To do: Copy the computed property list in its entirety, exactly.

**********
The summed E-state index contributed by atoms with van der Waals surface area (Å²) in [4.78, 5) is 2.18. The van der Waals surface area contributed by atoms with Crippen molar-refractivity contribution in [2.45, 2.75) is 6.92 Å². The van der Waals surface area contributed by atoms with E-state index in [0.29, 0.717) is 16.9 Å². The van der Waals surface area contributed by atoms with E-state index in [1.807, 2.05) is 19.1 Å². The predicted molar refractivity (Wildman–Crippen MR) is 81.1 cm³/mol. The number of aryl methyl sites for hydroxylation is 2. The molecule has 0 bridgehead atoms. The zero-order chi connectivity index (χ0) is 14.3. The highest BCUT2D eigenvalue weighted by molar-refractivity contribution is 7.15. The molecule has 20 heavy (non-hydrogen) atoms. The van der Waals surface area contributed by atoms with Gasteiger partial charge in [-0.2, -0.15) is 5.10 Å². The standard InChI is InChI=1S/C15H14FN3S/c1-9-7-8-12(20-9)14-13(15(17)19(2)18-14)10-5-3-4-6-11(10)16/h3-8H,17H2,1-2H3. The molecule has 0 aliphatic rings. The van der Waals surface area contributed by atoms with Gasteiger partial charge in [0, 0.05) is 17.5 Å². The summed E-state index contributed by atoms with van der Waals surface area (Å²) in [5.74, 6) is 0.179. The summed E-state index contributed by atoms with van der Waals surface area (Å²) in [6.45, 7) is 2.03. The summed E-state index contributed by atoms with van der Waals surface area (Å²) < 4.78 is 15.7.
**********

The summed E-state index contributed by atoms with van der Waals surface area (Å²) in [4.78, 5) is 2.18. The van der Waals surface area contributed by atoms with Crippen molar-refractivity contribution in [2.45, 2.75) is 6.92 Å². The van der Waals surface area contributed by atoms with E-state index in [0.29, 0.717) is 16.9 Å². The van der Waals surface area contributed by atoms with E-state index in [1.807, 2.05) is 19.1 Å². The predicted molar refractivity (Wildman–Crippen MR) is 81.1 cm³/mol. The number of aryl methyl sites for hydroxylation is 2. The molecule has 0 bridgehead atoms. The zero-order chi connectivity index (χ0) is 14.3. The highest BCUT2D eigenvalue weighted by molar-refractivity contribution is 7.15. The molecule has 20 heavy (non-hydrogen) atoms. The van der Waals surface area contributed by atoms with Gasteiger partial charge in [-0.2, -0.15) is 5.10 Å². The standard InChI is InChI=1S/C15H14FN3S/c1-9-7-8-12(20-9)14-13(15(17)19(2)18-14)10-5-3-4-6-11(10)16/h3-8H,17H2,1-2H3. The molecule has 0 aliphatic rings. The van der Waals surface area contributed by atoms with Gasteiger partial charge in [0, 0.05) is 17.5 Å². The summed E-state index contributed by atoms with van der Waals surface area (Å²) in [5.74, 6) is 0.179. The summed E-state index contributed by atoms with van der Waals surface area (Å²) in [6.45, 7) is 2.03. The summed E-state index contributed by atoms with van der Waals surface area (Å²) < 4.78 is 15.7.